Primary sources for the Humanities: General sources & how to find primary sources

If you need help, please contact Baharak Yousefi, Librarian for History, International Studies, Liberal Studies, & Political Science at 778.782.5033 or or Ask a librarian.

Finding primary sources

  Primary sources on the Internet

Many archival and library collections are now preserving, digitizing, and providing access to significant primary historical resources. View the other pages of this guide to find lists of online collections organized by geographic region, topic, or theme. These lists include SFU Library databases/collections, as well as open access online content. Open Access resources identified by 

The Internet also provides access to many other primary sources, such as advertisements, e-mail messages, speeches, manifestos, creative works, laws and court cases, historical documents, etc. It is always possible to search for specific items by using a search engine such as Google. A search along the following lines will usually turn up something of use and/or interest:

E.g. "primary documents" history England

Enclose the phrase primary documents in quotation marks to ensure that it is searched as phrase and include the words history and then the name of the country, region, or area for which you are seeking documents.

 SFU Library catalogue

To find primary sources in the SFU Library Catalogue, use Advanced Search and combine your topic keywords with terms such as sources, documents, correspondence, trials, diaries, or personal narratives. This can lead you to published works and microfilm that are not available online. 

E.g. - United States AND Civil War AND correspondence 

Search using specific subject terms by doing a Browse Search:

E.g. - United States -- History -- Civil War, 1861-1865 -- Personal Narratives

The following list of subject headings can be added to a topic to narrow search results to primary sources:

  • - history -- sources
  • - documents
  • - correspondence
  • - diaries
  • - personal narratives
  • - pictorial works
  • - description and travel
  • - interviews
  • - maps
  • - manuscripts 

 Canadian Institute for Historical Microreproductions [CIHM/ICMH]

The SFU Library subscribes to the microfiche set of material published by the Canadian Institute for Historical Microreproductions/Institut Canadien de Microreproductions Historiques [CIHM/ICMH]. The fiche are shelved in a separate cabinet on the 6th floor of the library. Items may be found in the regular catalogue by using the following method:
Use Advanced Search in the SFU Library Catalogue. Search by using terms that describe what you are looking for, and then add CIHM to your search:
The result will be a list of CIHM documents with fiche numbers which you use to retrieve the microfiche from the cabinets, or Online Access links available through the Canadiana collection. Fiche readers and printers are available on the 6th floor of the library very close to the cabinet housing the CIHM/ICMH documents.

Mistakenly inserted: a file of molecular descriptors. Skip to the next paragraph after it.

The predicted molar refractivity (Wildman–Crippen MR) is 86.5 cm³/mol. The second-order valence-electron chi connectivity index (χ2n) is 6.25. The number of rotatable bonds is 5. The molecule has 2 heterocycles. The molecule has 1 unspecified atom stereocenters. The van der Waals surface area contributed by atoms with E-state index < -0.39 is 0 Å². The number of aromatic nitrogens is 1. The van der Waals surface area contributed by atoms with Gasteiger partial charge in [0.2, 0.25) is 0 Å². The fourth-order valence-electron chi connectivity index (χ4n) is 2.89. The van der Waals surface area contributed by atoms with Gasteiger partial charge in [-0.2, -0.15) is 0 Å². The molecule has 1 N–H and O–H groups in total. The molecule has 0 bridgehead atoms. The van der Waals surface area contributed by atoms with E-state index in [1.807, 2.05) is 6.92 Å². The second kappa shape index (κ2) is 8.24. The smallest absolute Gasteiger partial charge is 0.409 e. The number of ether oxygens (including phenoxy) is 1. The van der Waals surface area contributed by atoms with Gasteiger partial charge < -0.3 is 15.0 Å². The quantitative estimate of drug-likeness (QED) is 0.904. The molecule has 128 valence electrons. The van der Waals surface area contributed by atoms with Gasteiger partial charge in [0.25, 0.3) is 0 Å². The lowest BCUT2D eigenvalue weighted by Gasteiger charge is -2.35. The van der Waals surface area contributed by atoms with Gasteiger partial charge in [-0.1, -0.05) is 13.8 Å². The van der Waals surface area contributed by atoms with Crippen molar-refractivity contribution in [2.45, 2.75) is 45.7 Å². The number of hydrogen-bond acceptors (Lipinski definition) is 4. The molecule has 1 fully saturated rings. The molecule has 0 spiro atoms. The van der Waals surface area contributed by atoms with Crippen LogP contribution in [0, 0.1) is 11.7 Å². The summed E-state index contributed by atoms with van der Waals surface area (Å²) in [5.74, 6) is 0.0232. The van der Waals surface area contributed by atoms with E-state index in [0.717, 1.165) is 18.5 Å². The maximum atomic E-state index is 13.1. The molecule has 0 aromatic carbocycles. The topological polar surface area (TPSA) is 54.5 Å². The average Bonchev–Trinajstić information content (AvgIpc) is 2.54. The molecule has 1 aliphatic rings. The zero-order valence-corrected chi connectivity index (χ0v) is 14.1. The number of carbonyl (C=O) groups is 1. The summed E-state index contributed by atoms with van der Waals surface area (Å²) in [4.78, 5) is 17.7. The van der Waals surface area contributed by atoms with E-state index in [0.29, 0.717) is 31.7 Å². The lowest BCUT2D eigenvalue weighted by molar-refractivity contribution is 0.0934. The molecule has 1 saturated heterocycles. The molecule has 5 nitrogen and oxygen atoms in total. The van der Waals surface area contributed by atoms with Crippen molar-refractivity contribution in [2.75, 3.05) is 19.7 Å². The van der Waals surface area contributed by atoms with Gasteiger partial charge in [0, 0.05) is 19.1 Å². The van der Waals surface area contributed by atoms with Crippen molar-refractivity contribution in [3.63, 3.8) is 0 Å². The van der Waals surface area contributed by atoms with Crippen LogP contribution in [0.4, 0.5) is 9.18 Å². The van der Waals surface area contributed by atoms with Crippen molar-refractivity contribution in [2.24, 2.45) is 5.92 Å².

Check the SFU Library Microform Collections page for additional information.

 Other SFU guides and collections

You can also find primary sources in the following SFU guides and collections:

 Evaluating primary sources

Reading and interpreting a historical document requires a thoughtful and critical approach. The following sites offer some guidelines for approach and evaluation:

General resources

The following resources are recommended general resources for primary sources in the Humanities:
Search across multiple collections for monographs, manuscripts, newspapers, photographs, maps, and other primary sources. 

Center for Research (CRL) Libraries Catalog
The Center for Research Libraries (CRL) collects resources in four major domains: News, Law & Government Information, Science Technology & Engineering, and the History and Economics of Agriculture. Print and digital resources from the CRL collection are available through electronic delivery (look for links in the CRL catalog) or through InterLibrary Loan.

Internet Archive 
The Internet Archive is a non-profit organization that offers permanent access for researchers, historians, scholars, people with disabilities, and the general public to historical collections that exist in digital format. The Internet Archive includes texts, audio, moving images, and software as well as archived web pages.

Google Books 
The Google books collection comprises over 15 million scanned books. Google books Full View feature allows users to view the full text of public domain books, and to save and print a PDF version of the book.

Google News Archive 

The Google News Archive provides free access to scanned archives of newspapers and links to other newspaper archives on the web, both free and paid.

The ARTstor Collection currently contains over one million images documenting artistic heritage and visual culture from around the world. 

Oral History Online
More than 2,500 collections of Oral History in English from around the world.

Smithsonian Global Sound
Smithsonian Global Sound for Libraries is an online encyclopedia of the world's musical and aural traditions. The collection includes over 35,000 recordings owned by the non-profit Smithsonian Folkways Recordings label and the archival audio collections of the legendary Folkways Records, Cook, Dyer-Bennet, Fast Folk, Monitor, Paredon and other labels.


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